This is a well written piece - an invaluable tool to help those who don't get it, get it.

Share it, so those who need it will see it.

1 posted on 09/22/2012 2:17:03 AM PDT by Cincinatus' Wife
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To: Cincinatus' Wife

It put into context, why people aren’t storming Washington.


2 posted on 09/22/2012 2:21:48 AM PDT by lulu16 (May the Good Lord take a liking to you!)
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To: Travis McGee; familyop

A ping about boiling frogs.


3 posted on 09/22/2012 2:30:16 AM PDT by Tainan (Cogito, ergo conservatus sum)
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To: lulu16; Tainan; All

Another good article for sharing:

“Why I’m Not a Libertarian”

“........The problem lies in the fact that Mises says society exists primarily for purposes of production, and must essentially create law to result in the maximum protection thereof. When Mises reduces civilization to production, every ounce of romance is lost, every bit of glory stripped, and every ounce of patriotism defiled.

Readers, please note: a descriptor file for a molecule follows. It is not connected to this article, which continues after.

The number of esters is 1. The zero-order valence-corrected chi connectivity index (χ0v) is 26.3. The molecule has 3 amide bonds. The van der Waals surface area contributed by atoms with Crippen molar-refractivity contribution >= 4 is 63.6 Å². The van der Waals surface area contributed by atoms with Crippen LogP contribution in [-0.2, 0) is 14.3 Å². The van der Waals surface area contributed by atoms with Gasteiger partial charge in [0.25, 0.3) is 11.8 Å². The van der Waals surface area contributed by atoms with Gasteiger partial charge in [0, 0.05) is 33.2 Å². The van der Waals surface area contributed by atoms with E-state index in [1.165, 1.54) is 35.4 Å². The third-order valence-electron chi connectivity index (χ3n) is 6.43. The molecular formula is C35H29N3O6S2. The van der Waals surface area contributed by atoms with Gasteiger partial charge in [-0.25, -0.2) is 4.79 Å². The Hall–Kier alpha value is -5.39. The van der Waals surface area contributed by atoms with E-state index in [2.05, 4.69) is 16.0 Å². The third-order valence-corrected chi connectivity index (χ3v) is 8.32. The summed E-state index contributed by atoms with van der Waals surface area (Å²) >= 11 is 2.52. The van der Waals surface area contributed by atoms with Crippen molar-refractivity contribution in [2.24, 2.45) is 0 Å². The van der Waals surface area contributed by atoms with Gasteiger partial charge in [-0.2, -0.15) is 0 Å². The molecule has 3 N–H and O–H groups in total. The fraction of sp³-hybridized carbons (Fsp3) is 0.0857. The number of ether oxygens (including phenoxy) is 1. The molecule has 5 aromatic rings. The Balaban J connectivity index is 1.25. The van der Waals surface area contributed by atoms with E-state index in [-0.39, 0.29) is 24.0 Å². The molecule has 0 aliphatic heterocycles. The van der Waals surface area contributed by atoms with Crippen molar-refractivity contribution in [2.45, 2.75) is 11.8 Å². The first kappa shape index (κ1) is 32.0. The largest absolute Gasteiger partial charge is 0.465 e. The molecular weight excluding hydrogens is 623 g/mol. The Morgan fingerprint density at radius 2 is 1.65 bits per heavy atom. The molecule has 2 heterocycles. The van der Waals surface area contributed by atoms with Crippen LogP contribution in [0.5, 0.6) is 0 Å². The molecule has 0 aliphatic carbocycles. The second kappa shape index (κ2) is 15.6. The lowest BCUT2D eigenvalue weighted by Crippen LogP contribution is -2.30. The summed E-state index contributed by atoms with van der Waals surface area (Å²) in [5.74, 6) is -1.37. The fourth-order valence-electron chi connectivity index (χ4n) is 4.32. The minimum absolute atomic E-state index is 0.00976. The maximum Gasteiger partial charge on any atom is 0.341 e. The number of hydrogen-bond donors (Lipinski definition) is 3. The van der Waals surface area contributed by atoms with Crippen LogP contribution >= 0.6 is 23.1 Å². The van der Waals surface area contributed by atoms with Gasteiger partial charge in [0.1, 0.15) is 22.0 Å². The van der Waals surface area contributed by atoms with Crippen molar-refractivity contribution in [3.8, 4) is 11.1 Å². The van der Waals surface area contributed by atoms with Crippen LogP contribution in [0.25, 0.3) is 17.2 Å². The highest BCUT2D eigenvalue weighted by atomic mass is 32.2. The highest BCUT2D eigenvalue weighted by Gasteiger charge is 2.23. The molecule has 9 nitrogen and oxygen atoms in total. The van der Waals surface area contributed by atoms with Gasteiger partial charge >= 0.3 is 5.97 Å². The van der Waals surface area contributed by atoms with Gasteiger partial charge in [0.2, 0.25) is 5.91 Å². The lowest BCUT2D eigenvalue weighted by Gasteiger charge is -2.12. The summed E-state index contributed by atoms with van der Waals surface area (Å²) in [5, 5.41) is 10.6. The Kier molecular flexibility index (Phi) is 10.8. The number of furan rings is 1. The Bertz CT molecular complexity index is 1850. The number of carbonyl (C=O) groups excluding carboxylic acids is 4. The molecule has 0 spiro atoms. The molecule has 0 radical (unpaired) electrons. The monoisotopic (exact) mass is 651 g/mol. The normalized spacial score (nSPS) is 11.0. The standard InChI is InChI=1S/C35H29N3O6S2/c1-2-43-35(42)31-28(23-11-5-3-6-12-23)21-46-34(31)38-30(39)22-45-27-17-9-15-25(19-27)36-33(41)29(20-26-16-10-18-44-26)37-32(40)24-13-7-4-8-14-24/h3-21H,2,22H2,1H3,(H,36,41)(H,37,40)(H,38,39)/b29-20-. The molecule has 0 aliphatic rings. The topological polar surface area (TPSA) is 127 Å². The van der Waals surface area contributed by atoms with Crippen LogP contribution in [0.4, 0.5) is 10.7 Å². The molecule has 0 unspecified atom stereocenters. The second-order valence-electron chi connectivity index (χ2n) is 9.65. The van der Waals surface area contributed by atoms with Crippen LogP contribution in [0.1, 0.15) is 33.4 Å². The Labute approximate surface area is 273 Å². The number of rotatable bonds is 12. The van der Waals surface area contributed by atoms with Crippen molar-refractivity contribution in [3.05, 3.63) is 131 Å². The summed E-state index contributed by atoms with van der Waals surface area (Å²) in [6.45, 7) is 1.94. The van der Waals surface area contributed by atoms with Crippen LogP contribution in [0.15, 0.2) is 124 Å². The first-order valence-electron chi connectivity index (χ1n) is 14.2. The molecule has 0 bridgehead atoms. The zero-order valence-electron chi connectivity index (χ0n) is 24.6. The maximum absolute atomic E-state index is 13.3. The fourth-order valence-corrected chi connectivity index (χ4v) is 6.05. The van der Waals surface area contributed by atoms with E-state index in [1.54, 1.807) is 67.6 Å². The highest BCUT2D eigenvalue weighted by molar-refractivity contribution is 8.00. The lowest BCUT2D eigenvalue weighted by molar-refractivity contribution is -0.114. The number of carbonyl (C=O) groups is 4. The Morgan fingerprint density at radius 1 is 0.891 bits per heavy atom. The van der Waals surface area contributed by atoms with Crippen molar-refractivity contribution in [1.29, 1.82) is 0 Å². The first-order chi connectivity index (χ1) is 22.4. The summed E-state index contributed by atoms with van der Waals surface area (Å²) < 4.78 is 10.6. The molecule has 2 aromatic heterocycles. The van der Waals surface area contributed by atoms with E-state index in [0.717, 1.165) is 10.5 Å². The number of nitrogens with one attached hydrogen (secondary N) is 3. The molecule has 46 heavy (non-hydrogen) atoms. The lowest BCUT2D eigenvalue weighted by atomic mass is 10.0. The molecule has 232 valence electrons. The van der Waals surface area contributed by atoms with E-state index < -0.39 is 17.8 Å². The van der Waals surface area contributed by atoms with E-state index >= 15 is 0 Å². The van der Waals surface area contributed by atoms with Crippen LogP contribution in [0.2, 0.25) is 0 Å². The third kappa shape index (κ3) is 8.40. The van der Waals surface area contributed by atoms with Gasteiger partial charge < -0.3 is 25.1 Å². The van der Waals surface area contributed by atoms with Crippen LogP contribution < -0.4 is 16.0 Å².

If our ancestors died so that we could experience wealth, I suppose there’s some quasi-goodness in that. But if all for which civilization exists is luxury — not for defending justice in the name of God, the triumph of good over evil, nor other high ideals — then not only is their sacrifice cheapened, but it is almost a waste. Mises’ work makes virtue and vice distinguishable only by outcome, and makes the tragic hero merely tragic; it entirely circumvents the wisdom of Madison, who said that justice is the sole aim of government, and that should justice not be pursued, liberty would be lost. Mises didn’t revere our Founding Fathers; he intended to establish a new form of society, antithetical to our founding principles and Christianity.